Thursday, November 25, 2021
Wednesday, November 24, 2021
The next project is getting the scenery completed in the Sheldon Junction scene between the junction crossing itself and the large river crossing. Stic came over a few weekends ago and between the two of us we were able to make some cuts into the benchwork to plant the Streeter's Store. Like most South River kits this one can be built "at grade" - in other words on a flat piece of ground, or can be built to include varying levels of terrain. Obviously the latter is almost always more interesting, but it can sometime present a few challenges! In this case we had to slightly widen the benchwork and dig down into the plywood subroadbed. And naturally the logical spot for the store was directly over the legs to one of the IKEA Ivar cabinets....
Nothing a saw couldn't take care of though!I turned my attention to finishing up some more details on the store. The South River kit includes the really old fashioned glass top gas pumps - they just seemed a little too vintage for my era so I replaced them with pumps more typical of the 1930-50s era.
Still to come is some additional signage.
Obviously the ground is strictly the base terrain - I'll add some tile grout "soil" shortly, as well as installing the road proper.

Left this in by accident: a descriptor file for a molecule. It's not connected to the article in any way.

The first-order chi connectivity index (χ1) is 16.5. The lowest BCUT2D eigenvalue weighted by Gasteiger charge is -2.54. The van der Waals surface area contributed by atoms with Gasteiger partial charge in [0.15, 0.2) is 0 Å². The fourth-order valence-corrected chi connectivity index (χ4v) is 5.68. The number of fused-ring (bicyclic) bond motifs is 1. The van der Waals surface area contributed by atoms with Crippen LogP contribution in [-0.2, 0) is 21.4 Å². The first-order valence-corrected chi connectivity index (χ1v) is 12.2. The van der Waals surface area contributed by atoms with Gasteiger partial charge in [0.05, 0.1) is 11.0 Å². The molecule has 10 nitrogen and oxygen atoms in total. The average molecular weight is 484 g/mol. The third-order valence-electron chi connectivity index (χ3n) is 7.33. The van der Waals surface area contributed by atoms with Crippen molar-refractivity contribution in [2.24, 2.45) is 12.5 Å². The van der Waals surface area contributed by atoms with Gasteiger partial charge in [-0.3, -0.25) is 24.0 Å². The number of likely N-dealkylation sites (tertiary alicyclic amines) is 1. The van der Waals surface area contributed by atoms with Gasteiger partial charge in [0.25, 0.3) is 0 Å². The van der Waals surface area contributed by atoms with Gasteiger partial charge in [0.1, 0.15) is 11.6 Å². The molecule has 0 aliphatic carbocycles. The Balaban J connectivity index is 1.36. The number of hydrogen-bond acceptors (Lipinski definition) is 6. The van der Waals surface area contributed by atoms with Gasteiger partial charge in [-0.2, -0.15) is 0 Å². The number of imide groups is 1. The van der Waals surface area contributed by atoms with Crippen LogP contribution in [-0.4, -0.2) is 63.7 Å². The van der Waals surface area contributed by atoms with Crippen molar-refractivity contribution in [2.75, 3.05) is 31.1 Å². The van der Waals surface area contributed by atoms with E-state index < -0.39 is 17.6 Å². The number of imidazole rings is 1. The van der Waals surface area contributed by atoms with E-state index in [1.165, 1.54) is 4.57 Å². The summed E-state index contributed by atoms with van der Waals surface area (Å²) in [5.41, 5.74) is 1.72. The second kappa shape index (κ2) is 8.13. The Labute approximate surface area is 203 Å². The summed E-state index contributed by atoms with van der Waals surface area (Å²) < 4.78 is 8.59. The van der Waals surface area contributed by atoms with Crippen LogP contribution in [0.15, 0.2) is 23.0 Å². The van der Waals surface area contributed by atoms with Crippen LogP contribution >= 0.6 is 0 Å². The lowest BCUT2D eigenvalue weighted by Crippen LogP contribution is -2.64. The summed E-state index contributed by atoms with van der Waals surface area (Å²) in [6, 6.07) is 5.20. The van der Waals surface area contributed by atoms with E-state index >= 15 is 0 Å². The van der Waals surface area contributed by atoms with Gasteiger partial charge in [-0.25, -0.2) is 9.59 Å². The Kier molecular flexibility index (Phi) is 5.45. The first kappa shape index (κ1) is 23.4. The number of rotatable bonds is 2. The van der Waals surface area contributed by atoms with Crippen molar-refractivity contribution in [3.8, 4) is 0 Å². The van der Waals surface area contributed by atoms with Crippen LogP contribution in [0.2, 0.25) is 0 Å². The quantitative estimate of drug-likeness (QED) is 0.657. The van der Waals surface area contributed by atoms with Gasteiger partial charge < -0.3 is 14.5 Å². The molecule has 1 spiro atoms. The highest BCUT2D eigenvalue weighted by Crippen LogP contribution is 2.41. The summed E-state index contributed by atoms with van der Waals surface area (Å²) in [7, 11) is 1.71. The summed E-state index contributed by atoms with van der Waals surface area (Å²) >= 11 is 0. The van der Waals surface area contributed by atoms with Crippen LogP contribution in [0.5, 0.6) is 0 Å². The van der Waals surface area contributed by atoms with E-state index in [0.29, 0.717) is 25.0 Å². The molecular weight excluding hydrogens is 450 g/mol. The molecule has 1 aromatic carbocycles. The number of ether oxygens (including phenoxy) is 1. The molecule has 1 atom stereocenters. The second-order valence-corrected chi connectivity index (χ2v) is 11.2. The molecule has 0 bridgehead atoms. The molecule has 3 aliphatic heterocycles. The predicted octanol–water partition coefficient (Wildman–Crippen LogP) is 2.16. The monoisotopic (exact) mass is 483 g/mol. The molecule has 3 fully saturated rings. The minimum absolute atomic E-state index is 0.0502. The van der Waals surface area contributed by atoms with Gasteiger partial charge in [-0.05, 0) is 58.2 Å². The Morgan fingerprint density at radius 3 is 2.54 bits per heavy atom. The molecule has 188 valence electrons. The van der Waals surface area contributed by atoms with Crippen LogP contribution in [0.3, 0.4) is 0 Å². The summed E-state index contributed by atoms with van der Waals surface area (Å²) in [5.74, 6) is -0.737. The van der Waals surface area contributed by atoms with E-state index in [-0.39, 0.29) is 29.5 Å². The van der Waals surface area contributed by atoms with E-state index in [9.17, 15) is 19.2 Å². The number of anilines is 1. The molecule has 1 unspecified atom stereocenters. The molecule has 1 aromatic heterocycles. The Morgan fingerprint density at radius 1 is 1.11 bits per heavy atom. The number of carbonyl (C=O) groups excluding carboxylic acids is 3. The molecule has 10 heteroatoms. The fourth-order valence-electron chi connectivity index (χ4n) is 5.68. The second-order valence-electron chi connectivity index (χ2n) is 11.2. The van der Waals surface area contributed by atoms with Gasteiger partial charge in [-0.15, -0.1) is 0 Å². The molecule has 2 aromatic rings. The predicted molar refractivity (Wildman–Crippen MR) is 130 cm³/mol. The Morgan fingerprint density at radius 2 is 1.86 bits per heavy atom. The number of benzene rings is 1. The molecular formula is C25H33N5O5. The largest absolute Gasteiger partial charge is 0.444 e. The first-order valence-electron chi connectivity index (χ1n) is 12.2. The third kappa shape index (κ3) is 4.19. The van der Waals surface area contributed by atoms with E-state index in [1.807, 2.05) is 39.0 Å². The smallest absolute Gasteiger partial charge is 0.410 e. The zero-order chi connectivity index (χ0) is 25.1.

The foreground tree is a placeholder for how - frankly I like how it frames the store so the tree may well grow roots!
I was thinking about adding a farmhouse across the street from the store (basically between the curved interchange track and the store in the overall photo). But when I added a house as a mockup it just seemed like one too many elements in the scene.
The only other structure will be the Campbell water tank - that's one of the first "real" models I built and I've had it on every layout since I was a teenager. Thought I should include it here!
Tuesday, November 9, 2021
One of my long dormant projects that's at last getting off the "to-do" list is to detail, paint and letter a couple of steam locomotives in the "pre-WWII" style of lettering. I've blogged on this topic several times - see this POST for some background information.
Matthieu Lachance did some artwork for this longer ago than I care to admit - the post showing what his artwork looked like can be found in THIS 2020 post.